In the following, I want to show you some techniques to use when programming hi-hats for Trap music. At the very end of this post, you will find a free download with a few trap hats inside.
To get started we make a simple beat with just the kick and the snare. When it comes to trap music and especially the hi-hats, its all about division times to create a nice groove. In most beatmaking videos you see that producers spend a lot of time in their software’s piano roll editor changing up division times to get the groove they want. Let’s look at that first.
Straights & Triplets
You can set your division time quite easily in the piano roll. In Ableton you can access the division time if you right click in the piano roll window. A contextual menu will appear, in which you can change the grid.
I hate starting with a blank canvas, so first I usually just fill in a 1/16 note repeat for the hihat.
Back in the days you would have been done with programming your hi-hats – haha! Maybe you would add a bit of swing to make the beat feel more organic. But since the Atlanta music scene took over the hip hop world by storm, the people stepped up their hihat game and straight 1/16s aren’t cutting it anymore. So now lets start changing up our division time to get a cool groove.
In the beginning I’m changing the hats to a triplet at 1/24. This creates a cool little stutter effect right before the first snare hits. In the middle I go a bit faster with 1/48 only to do the opposite and go to a slow division time to get that drag out feel you know from drake’s tracks, say 1/12, at the end of two bars.
This is starting to sound a lot more groovy all of a sudden. Now all this is trial and error and depends a lot on your track and the feel you want to achieve. It’s ok to go back and forth until you get it right. Let’s listen to what we have so far:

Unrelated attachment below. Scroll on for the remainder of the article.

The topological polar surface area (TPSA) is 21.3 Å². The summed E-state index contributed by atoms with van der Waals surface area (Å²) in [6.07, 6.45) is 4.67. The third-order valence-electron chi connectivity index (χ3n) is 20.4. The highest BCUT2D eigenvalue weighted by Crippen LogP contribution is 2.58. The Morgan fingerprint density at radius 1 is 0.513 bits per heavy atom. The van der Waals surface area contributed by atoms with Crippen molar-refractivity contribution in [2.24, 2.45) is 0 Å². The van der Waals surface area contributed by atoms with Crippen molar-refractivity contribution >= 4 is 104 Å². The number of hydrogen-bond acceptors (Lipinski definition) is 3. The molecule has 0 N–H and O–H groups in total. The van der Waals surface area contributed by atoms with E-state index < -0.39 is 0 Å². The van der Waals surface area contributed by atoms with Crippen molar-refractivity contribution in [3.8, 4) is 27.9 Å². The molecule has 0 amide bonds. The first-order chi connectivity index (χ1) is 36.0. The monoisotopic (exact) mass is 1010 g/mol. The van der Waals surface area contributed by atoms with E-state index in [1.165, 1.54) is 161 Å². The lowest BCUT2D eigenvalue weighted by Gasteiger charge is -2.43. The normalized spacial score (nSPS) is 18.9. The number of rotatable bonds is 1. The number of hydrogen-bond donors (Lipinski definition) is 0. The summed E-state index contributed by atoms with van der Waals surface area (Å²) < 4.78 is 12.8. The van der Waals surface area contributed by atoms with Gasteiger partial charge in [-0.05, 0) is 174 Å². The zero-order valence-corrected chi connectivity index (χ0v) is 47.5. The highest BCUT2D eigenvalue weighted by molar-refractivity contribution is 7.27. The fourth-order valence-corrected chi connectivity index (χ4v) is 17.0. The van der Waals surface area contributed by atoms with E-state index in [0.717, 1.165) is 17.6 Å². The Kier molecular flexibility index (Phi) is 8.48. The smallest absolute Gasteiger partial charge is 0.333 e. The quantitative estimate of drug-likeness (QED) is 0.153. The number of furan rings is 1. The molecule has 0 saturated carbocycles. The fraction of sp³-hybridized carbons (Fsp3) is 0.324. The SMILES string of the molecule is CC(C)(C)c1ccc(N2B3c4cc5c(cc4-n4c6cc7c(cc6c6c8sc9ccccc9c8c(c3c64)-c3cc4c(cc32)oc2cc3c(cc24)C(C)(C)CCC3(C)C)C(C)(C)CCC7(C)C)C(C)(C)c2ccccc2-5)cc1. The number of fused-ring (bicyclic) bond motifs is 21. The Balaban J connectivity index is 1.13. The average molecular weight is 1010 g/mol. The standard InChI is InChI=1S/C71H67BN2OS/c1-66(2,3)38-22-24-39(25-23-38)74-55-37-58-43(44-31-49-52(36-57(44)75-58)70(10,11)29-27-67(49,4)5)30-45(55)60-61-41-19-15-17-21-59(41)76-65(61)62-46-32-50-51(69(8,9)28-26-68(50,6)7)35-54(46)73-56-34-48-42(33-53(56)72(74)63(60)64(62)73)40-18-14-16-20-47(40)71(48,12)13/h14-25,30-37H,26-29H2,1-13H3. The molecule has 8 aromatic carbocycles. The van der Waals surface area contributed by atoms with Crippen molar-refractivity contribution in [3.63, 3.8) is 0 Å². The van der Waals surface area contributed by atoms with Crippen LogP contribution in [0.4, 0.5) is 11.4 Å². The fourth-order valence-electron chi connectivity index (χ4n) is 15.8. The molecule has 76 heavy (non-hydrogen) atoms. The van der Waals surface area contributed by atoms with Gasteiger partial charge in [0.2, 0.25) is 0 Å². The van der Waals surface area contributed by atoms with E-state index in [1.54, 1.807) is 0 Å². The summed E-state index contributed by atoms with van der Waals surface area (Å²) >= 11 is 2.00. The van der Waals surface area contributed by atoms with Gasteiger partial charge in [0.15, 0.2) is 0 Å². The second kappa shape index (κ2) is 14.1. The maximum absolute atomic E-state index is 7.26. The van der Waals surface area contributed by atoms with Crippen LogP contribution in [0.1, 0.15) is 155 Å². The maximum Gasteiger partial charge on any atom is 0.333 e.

Now that we’ve got the basic pattern down, let’s tweak it to give it more depth and make it sound more interesting! We’re going to make a few subtle changes to it and what we want to end up with is something that sound more like this:
Varying the velocity on the notes makes the beat sound less robotic and programmed. You can draw the velocity in by hand if you feel like. The place in Ableton to do this is the row of little red lines below your piano roll, but there’s another option to achieve the same effect in no time at all. Under Midi Effects you find the device Velocity, which you can set up somewhat similar to the settings shown below and you’ll get a nice randomized velocity in your trap hats pattern.
Next we’ll introduce a pitch change which is also used in a lot of trap music these days. What you do is add another Midi Effect in Ableton – it’s called Pitch… duh!
Once its on your track, you can vary the pitch by drawing in automation lines. Below I simply dropped the pitch at the end of the two bars by a few semitones.
Pan Left & Right
Panning your hats from left to right can add even more movement to your tracks. I’m not saying you want to do that all the time, but if you have a minimal drum beat, you can really add some depth and detail with this.
This can be done by hand of course, but guess what: in Ableton there’s a device for that. This time we look in Audio Effects and choose Auto Pan. I like the Slow & Steady preset to start with. Don’t choose a too short rate – if your hats are panning too quickly you’ll make your listeners feel dizzy! I like a setting of 1.5 bars. Uneven bars or triplets are nice, because they dont end with the end of the bar, so they feel less repetitive.
Trap Hats Conclusion
All these are little techniques you can use to up your hi-hat game. None of the above is a rule or clear guideline though. I’m just trying to give you options. So give them a try and find settings that YOU like.
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